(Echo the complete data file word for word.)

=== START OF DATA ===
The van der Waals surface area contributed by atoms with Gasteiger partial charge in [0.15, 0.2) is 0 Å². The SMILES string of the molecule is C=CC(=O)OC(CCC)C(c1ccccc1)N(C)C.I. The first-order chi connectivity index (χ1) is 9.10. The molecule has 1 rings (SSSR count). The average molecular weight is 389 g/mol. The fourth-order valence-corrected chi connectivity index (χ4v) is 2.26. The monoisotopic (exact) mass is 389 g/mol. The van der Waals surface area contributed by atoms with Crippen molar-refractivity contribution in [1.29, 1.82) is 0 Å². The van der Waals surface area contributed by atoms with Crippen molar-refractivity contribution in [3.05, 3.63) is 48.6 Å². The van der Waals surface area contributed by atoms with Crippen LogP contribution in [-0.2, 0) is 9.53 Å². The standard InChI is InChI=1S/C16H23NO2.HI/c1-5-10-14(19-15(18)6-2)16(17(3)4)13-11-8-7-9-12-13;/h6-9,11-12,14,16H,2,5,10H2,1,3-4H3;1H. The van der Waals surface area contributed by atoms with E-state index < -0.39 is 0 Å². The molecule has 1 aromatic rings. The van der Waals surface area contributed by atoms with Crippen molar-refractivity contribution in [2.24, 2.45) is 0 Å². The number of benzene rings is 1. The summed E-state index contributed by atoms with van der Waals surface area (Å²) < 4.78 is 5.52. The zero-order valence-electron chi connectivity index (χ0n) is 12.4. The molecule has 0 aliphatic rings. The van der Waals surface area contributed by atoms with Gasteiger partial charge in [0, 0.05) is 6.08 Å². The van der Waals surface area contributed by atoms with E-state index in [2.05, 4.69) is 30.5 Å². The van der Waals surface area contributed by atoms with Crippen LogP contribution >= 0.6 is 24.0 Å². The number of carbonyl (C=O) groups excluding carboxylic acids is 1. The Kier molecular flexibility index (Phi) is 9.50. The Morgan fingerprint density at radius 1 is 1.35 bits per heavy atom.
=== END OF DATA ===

The van der Waals surface area contributed by atoms with Gasteiger partial charge in [0.15, 0.2) is 0 Å². The SMILES string of the molecule is C=CC(=O)OC(CCC)C(c1ccccc1)N(C)C.I. The first-order chi connectivity index (χ1) is 9.10. The molecule has 1 rings (SSSR count). The average molecular weight is 389 g/mol. The fourth-order valence-corrected chi connectivity index (χ4v) is 2.26. The monoisotopic (exact) mass is 389 g/mol. The van der Waals surface area contributed by atoms with Crippen molar-refractivity contribution in [1.29, 1.82) is 0 Å². The van der Waals surface area contributed by atoms with Crippen molar-refractivity contribution in [3.05, 3.63) is 48.6 Å². The van der Waals surface area contributed by atoms with Crippen LogP contribution in [-0.2, 0) is 9.53 Å². The standard InChI is InChI=1S/C16H23NO2.HI/c1-5-10-14(19-15(18)6-2)16(17(3)4)13-11-8-7-9-12-13;/h6-9,11-12,14,16H,2,5,10H2,1,3-4H3;1H. The van der Waals surface area contributed by atoms with E-state index < -0.39 is 0 Å². The molecule has 1 aromatic rings. The van der Waals surface area contributed by atoms with Crippen molar-refractivity contribution in [2.24, 2.45) is 0 Å². The number of benzene rings is 1. The summed E-state index contributed by atoms with van der Waals surface area (Å²) < 4.78 is 5.52. The zero-order valence-electron chi connectivity index (χ0n) is 12.4. The molecule has 0 aliphatic rings. The van der Waals surface area contributed by atoms with Gasteiger partial charge in [0, 0.05) is 6.08 Å². The van der Waals surface area contributed by atoms with E-state index in [2.05, 4.69) is 30.5 Å². The van der Waals surface area contributed by atoms with Crippen LogP contribution >= 0.6 is 24.0 Å². The number of carbonyl (C=O) groups excluding carboxylic acids is 1. The Kier molecular flexibility index (Phi) is 9.50. The Morgan fingerprint density at radius 1 is 1.35 bits per heavy atom.